Richard does the honorable thing by claiming he is Anthony, freeing his friend from the noose, but as a result the real Anthony is forced to flee into the frontier. As Richard is facing a kangaroo court, Anthony witnesses the atrocities of war first-hand. It isn't long before Anthony comes out from behind the pulpit and picks up a musket and starts leading a band of rebels. When Anthony learns that Richard is going to hang in his place, Anthony will have to face General Burgoyne himself in order to ensure that true justice is served. 

The Devil's Disciple

Those going into 'The Devil's Disciple' expecting the rousing frontier action of something like 'Drums Along the Mohawk' may come away from this film a fair bit disappointed. This is a movie that is more focused on the intricacies and ethics of war, being a soldier, and the responsibilities of being a civilian than it is about showing the action. To that respect, the film works beautifully. By maintaining the essence of the play, the story feels small and intimate while still holding onto a sense of the larger canvas behind it. For this movie to work, it didn't need to have big-budget epic battle sequences, it just needed to deliver on the performances from its principal players and in that regard this movie is something of a gem.

As the third of seven outings together, Burt Lancaster and Kirk Douglas are great on screen together in 'The Devil's Disciple.' These guys know how to play their parts as polar opposites and let that dynamic be the source of the drama. By establishing their characters in terms of archetypes, it makes it all the more important when outside forces require their personality shifts. Where Anderson was a man of peace and Roger the man of action, the two switch places in a convincing way that doesn't feel forced or convenient but in the sort of way that a meeting of minds would produce. All of a sudden the two can see where each other was coming from all along and find it easier to take over their respective stances on an important issue. At the heart of this switch is Laurence Olivier as the taciturn General Burgoyne. He's a man of rule and order, but even he knows that his way of doing things is coming to an end. But knowing the outcome isn't going to prevent him from doing his duty. Olivier is fantastic in the part, I just wish he and Lancaster and Douglas had been able to share more screen time together. The moments they do share, even as brief as they are, are absolutely worth the price of admission.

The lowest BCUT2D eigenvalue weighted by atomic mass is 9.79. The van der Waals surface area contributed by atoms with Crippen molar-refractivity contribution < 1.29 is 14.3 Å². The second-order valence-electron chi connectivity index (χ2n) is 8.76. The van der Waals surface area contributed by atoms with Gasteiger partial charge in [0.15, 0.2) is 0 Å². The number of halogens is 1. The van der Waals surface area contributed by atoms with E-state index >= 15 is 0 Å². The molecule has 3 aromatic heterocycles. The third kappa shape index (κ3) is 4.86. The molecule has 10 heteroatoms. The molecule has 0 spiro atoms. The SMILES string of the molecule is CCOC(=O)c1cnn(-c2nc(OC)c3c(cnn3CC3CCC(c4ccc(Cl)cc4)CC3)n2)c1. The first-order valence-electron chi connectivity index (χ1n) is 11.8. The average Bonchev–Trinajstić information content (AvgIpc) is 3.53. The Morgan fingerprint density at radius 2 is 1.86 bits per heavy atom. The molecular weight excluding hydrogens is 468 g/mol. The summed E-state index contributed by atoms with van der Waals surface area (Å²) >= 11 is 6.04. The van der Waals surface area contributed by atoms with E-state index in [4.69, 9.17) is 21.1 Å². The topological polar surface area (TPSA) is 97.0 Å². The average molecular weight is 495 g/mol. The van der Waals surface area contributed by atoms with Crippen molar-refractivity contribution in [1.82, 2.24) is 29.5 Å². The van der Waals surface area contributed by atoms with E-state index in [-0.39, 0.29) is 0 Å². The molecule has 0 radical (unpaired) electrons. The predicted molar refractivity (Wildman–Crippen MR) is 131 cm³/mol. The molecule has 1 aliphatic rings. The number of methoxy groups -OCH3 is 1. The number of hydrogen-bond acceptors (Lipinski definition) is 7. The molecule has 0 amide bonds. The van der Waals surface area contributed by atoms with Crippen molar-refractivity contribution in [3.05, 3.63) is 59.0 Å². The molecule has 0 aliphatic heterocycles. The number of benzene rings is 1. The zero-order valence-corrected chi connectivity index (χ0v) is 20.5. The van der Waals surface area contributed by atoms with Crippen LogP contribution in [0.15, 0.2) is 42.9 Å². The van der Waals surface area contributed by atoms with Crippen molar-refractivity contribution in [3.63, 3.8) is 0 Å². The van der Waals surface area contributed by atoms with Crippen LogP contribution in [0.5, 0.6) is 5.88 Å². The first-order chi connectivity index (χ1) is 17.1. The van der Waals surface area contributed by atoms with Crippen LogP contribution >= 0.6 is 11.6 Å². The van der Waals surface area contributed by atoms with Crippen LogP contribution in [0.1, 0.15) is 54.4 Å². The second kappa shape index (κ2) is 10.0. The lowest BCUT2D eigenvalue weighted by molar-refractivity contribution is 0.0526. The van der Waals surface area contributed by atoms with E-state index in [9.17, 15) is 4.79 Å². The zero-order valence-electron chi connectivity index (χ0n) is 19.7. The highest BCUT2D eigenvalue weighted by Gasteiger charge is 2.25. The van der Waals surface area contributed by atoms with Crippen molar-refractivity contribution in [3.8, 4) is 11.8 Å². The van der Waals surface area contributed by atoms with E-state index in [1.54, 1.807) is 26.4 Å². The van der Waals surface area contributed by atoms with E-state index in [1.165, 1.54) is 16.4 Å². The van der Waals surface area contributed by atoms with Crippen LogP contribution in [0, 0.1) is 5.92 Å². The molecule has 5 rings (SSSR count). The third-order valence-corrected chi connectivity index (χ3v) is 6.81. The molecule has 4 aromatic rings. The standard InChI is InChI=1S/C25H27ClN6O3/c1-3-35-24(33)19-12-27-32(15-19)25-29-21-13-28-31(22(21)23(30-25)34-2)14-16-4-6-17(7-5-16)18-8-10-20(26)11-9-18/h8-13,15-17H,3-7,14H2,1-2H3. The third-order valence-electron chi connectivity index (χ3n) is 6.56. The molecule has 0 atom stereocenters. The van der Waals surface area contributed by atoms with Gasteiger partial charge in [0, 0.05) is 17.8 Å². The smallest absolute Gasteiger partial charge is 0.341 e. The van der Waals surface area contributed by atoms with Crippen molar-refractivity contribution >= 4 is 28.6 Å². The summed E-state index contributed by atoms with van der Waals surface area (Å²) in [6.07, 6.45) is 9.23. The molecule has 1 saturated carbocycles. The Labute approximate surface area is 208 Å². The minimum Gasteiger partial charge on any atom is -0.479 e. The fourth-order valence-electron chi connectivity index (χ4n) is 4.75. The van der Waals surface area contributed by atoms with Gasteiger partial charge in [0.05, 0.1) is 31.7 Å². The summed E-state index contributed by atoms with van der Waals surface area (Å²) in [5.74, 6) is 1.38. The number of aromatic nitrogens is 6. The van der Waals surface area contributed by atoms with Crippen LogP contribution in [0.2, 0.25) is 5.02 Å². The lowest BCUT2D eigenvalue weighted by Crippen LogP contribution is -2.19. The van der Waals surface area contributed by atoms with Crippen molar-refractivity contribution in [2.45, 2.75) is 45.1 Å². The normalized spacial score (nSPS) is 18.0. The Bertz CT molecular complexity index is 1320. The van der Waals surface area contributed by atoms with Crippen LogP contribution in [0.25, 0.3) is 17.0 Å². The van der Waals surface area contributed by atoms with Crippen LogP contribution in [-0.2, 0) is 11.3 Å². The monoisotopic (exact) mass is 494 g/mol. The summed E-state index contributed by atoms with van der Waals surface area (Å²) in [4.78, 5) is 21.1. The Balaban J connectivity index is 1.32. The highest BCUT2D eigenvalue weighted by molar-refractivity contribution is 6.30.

If you've never seen or heard of 'The Devil's Disciple' before, you're in for a real treat with this great movie. It's great fun without being an action-heavy bore. It's a solid piece of drama without ever being too talky or too preachy with its brand of politics. Where I appreciated this movie is that it take a satirical look at political discourse without ever saying one side is right or the other side is wrong. Best of all you get to see three of the greatest actors to commit their respective images to celluloid on screen together. When you take stock of this film's many attributes, it's hard not to come away from 'The Devil's Disciple' satisfied with what you've just witnessed. 

The Blu-ray: Vital Disc Stats

'The Devil's Disciple' arrives on Blu-ray thanks to Kino Lorber and their Studio Classics line and is pressed on a Region A locked BD25 disc. Housed in a standard case, the disc opens directly to a static image main menu with the film's score playing in the background.